presented by Susan Stralka
Children with persistent pain beyond the time frame of acute injury are often not diagnosed immediately and research has reported at times it is as long as one year before diagnosis is made. Persistent pain shows a female preponderance and this incidents of pain increases during puberty. This lecture will discuss pain types and mechanisms to identify the symptoms. A review of scientific advances in identifying brain changes or reorganization that occur with persistent pain will be presented. In children with persistent pain there are similar patterns of symptoms, behaviors, and cognitive changes which must be addressed for an effective treatment. Because persistent pain is complex an interaction of physical, affective, sociocultural, behavioral and cognitive factors are involved. Due to the above interaction recent studies strongly support using a biopsychosocial approach for treatment so that the components involved can all be addressed.
Susan W. Stralka, PT, DPT, MS, is a licensed physical therapist with many years of experience treating both musculoskeletal and neurovascular consequences of injury. She earned her bachelor's degree, master's degree, and Doctorate in Physical Therapy from The University of Tennessee Health Sciences Center in Memphis, Tennessee (UTHSC). She has a strong clinical background in treating neurological and musculoskeletal consequences of injury. Susan has presented nationally and internationally in upper and lower extremity dysfunctions as well as pain management. Susan has written articles on a wide variety of topics related to physical therapy for many national publications and health journals. Her most recent publications are “Graded Motor Imagery” in the Journal of Hand Therapy 2011 and a chapter on "Thoracic Outlet Syndrome" in the book entitled Neck and Arm Pain Syndromes by Elsevier in 2011. In 2009, Susan was recognized by the Arthritis Association as Volunteer of the Year. With the goal of providing the best rehabilitative care to patients, Stralka continually recruits and supports innovative clinical programs to benefit future patients.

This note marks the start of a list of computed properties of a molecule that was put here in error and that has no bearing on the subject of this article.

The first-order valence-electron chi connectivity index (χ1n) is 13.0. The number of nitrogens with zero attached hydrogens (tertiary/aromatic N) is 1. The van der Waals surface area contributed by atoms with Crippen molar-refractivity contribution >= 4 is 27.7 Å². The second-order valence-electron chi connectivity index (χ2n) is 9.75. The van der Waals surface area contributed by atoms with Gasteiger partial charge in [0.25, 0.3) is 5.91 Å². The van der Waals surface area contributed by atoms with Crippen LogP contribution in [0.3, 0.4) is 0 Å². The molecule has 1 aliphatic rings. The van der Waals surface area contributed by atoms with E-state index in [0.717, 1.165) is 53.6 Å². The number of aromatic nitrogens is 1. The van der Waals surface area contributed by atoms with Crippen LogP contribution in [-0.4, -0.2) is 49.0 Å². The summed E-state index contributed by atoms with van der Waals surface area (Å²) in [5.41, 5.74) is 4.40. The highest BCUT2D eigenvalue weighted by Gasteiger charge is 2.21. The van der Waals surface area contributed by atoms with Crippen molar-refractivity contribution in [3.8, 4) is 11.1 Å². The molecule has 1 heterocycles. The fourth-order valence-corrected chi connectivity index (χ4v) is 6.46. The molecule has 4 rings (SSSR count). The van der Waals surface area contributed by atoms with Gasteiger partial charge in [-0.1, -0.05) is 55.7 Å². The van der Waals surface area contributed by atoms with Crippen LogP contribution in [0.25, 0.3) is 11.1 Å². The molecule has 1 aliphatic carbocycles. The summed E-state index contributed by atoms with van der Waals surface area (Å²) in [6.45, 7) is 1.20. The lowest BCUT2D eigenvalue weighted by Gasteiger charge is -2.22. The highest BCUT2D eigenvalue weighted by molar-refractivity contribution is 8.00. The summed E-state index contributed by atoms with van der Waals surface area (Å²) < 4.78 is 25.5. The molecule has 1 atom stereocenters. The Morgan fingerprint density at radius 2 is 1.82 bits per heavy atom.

This chapter will discuss the impact that pain has on children as well as the misconceptions about pain in this population. The developmental differences and age related pain expressions will be reviewed.
Understanding and differentiating musculoskeletal and neuropathic symptoms in children will be discussed. Children with persistent pain are often not diagnosed early on and then central nervous system changes or central sensitization develop. The importance of addressing the biopsychosocial side of pain will be emphasized.
The similarities and differences of amplified musculoskeletal pain and idiopathic musculoskeletal pain compared to CRPS will be presented. Understanding the guidelines for treatment of children with CRPS and the importance of early identification of brain changes to improve outcomes will be reviewed.
Research has shown that training the brain and the use of multidisciplinary service produce the best outcomes. The role of mirror therapy and graded motor imagery will be presented. Advancement in using Ketamine (medication) to shut down receptors will be discussed. A summary of treating children and the importance of educating for discharge will be included.